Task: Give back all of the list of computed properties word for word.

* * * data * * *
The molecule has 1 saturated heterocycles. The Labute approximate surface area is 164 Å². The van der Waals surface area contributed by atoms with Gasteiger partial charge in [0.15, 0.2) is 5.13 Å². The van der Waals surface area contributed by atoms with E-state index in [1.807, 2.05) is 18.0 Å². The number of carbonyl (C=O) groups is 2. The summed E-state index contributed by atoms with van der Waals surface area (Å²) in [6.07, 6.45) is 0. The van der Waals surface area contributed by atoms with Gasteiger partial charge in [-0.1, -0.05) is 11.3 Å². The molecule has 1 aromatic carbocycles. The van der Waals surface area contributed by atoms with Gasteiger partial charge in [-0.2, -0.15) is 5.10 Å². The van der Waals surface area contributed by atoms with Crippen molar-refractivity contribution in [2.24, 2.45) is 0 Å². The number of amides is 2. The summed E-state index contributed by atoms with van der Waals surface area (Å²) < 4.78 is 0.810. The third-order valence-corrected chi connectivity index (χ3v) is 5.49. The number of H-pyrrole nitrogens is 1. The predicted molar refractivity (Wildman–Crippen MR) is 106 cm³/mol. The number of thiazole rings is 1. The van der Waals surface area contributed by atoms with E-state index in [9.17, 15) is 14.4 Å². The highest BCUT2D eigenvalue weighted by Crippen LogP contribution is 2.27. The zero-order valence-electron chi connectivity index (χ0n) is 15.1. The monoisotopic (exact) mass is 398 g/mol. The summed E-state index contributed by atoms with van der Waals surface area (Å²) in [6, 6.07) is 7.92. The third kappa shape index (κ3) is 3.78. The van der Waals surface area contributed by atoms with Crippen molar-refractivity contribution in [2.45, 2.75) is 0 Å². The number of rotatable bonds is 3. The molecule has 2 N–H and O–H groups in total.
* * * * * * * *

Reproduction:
The molecule has 1 saturated heterocycles. The Labute approximate surface area is 164 Å². The van der Waals surface area contributed by atoms with Gasteiger partial charge in [0.15, 0.2) is 5.13 Å². The van der Waals surface area contributed by atoms with E-state index in [1.807, 2.05) is 18.0 Å². The number of carbonyl (C=O) groups is 2. The summed E-state index contributed by atoms with van der Waals surface area (Å²) in [6.07, 6.45) is 0. The van der Waals surface area contributed by atoms with Gasteiger partial charge in [-0.1, -0.05) is 11.3 Å². The molecule has 1 aromatic carbocycles. The van der Waals surface area contributed by atoms with Gasteiger partial charge in [-0.2, -0.15) is 5.10 Å². The van der Waals surface area contributed by atoms with Crippen molar-refractivity contribution in [2.24, 2.45) is 0 Å². The number of amides is 2. The summed E-state index contributed by atoms with van der Waals surface area (Å²) < 4.78 is 0.810. The third-order valence-corrected chi connectivity index (χ3v) is 5.49. The number of H-pyrrole nitrogens is 1. The predicted molar refractivity (Wildman–Crippen MR) is 106 cm³/mol. The number of thiazole rings is 1. The van der Waals surface area contributed by atoms with E-state index in [9.17, 15) is 14.4 Å². The highest BCUT2D eigenvalue weighted by Crippen LogP contribution is 2.27. The zero-order valence-electron chi connectivity index (χ0n) is 15.1. The monoisotopic (exact) mass is 398 g/mol. The summed E-state index contributed by atoms with van der Waals surface area (Å²) in [6, 6.07) is 7.92. The third kappa shape index (κ3) is 3.78. The van der Waals surface area contributed by atoms with Crippen molar-refractivity contribution in [2.45, 2.75) is 0 Å². The number of rotatable bonds is 3. The molecule has 2 N–H and O–H groups in total.